Energy crisis could prove more damaging to UK museums than global pandemic, expert says

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Earlier this year, museum directors across the country were focused on steadily reconnecting with their communities in the aftermath of Covid-19. Few of us imagined that another storm was brewing—one that could prove even more damaging to the British museum community than the global pandemic.

A trickle of concern has turned into floods of despair. Museum directors are desperately searching for solutions to the energy price hike that has seen some forecasted bills jump by up to 500%.

Many museums are housed in historic buildings that are not energy efficient. They are costly to run, heat and maintain. A lack of investment over decades has meant our museums are fraying; leaky roofs, poor insulation, antiquated plumbing, dodgy electrics, poor ventilation and rising damp.

In England, the government’s Museum Estate and Development Fund has helped to address some of these challenges, but it is a drop in the ocean. The fund is massively over-subscribed and many museums have missed out.

Museums have a duty to ensure their collections remain safe and are preserved properly. Collections need to be displayed and stored at the correct temperature and humidity to keep them stable. That means, in most museums, energy is used around the clock. The meter is ticking, all day, every day.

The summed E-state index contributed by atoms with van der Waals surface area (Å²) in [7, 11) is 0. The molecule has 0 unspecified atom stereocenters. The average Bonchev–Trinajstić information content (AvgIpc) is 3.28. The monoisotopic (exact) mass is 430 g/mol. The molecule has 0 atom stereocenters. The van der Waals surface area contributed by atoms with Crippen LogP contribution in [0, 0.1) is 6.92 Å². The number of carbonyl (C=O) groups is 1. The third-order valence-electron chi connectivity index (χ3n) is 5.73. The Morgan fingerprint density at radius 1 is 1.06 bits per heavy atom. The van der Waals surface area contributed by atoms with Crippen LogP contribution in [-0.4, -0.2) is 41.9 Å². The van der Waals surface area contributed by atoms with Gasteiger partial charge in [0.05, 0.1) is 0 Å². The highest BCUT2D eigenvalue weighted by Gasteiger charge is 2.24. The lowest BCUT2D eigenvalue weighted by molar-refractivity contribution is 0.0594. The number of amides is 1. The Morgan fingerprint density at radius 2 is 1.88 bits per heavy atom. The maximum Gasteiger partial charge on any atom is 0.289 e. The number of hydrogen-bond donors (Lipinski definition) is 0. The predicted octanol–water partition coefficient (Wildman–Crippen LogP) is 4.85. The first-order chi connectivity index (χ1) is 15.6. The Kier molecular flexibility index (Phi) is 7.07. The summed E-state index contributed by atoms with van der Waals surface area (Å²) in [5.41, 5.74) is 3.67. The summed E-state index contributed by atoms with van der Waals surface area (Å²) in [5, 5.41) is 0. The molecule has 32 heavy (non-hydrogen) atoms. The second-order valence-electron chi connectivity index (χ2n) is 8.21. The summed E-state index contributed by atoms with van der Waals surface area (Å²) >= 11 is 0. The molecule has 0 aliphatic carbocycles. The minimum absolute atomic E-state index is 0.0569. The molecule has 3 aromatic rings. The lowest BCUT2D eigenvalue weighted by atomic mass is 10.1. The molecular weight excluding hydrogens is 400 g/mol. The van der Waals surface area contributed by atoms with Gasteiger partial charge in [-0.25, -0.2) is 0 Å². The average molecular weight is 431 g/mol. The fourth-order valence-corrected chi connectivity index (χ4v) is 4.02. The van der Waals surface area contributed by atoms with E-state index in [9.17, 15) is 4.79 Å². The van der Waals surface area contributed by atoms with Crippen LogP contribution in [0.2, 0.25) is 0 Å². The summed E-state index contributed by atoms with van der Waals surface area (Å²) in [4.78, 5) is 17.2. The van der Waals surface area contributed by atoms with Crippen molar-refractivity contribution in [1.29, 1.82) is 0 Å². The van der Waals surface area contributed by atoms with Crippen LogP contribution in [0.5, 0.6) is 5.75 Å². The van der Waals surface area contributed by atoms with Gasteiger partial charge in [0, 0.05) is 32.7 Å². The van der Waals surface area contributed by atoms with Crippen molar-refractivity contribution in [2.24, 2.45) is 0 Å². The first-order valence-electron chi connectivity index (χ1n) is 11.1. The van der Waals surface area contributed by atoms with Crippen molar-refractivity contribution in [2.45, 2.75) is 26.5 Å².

Over the past decade, the UK government has encouraged museums to become more entrepreneurial, to court donors and philanthropists and to increase earned income at every opportunity. And they have done that. But, if Covid-19 proved anything, it was that public funding is essential to sustaining our public collections.

The furlough scheme and the Culture Recovery Fund were instrumental in ensuring the survival of museums across the UK during the Covid-19 crisis; without them many museums would have closed their doors to the public permanently.

We welcome the six-month energy price cap for businesses and charities that Prime Minister Liz Truss announced last month. The package will help museums in the short term to get through the winter period. But it is only a temporary fix and will not address the systemic underfunding of the sector over the past decade.

In 2021, the Museums Association commissioned new research that looked at local authority investment in museums after a decade of austerity. The startling headline from that report was that, between 2010 and 2020, local authority spending on museums and galleries declined by 27% in real terms.

We need a long-term plan from the government. We need investment that will support museums to become more energy efficient and environmentally friendly, so we can reduce our carbon footprint and create sustainable futures for our organisations and our communities. We need strategic investment that directly addresses and begins to counteract the issues created by the chronic underfunding of the past ten years.

Many museums up and down the UK have pledged to act as warm, safe spaces for everyone in their community over the winter. Museums are ideal places to provide this service; they are free or low cost and have the facilities and amenities that the public need. And of course, they have amazing collections, stories and exhibitions that can keep people entertained and engaged for hours. To do this we need support and investment—now, and in the future.

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